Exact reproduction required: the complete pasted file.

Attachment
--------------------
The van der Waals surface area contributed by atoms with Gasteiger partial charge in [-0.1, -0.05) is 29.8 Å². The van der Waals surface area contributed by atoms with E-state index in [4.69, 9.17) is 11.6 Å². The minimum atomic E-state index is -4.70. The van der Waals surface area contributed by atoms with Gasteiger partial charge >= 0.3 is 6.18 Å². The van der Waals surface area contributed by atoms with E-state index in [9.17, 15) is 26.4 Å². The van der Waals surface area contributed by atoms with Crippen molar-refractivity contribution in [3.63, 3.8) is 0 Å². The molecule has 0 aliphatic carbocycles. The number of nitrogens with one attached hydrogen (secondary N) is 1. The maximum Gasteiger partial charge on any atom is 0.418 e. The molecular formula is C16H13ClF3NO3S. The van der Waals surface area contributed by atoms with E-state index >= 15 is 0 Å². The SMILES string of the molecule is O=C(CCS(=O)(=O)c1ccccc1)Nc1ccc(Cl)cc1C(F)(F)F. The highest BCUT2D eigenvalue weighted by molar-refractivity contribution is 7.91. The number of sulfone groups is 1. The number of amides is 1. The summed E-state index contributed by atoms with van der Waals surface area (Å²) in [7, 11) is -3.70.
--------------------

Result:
The van der Waals surface area contributed by atoms with Gasteiger partial charge in [-0.1, -0.05) is 29.8 Å². The van der Waals surface area contributed by atoms with E-state index in [4.69, 9.17) is 11.6 Å². The minimum atomic E-state index is -4.70. The van der Waals surface area contributed by atoms with Gasteiger partial charge >= 0.3 is 6.18 Å². The van der Waals surface area contributed by atoms with E-state index in [9.17, 15) is 26.4 Å². The van der Waals surface area contributed by atoms with Crippen molar-refractivity contribution in [3.63, 3.8) is 0 Å². The molecule has 0 aliphatic carbocycles. The number of nitrogens with one attached hydrogen (secondary N) is 1. The maximum Gasteiger partial charge on any atom is 0.418 e. The molecular formula is C16H13ClF3NO3S. The van der Waals surface area contributed by atoms with E-state index >= 15 is 0 Å². The SMILES string of the molecule is O=C(CCS(=O)(=O)c1ccccc1)Nc1ccc(Cl)cc1C(F)(F)F. The highest BCUT2D eigenvalue weighted by molar-refractivity contribution is 7.91. The number of sulfone groups is 1. The number of amides is 1. The summed E-state index contributed by atoms with van der Waals surface area (Å²) in [7, 11) is -3.70.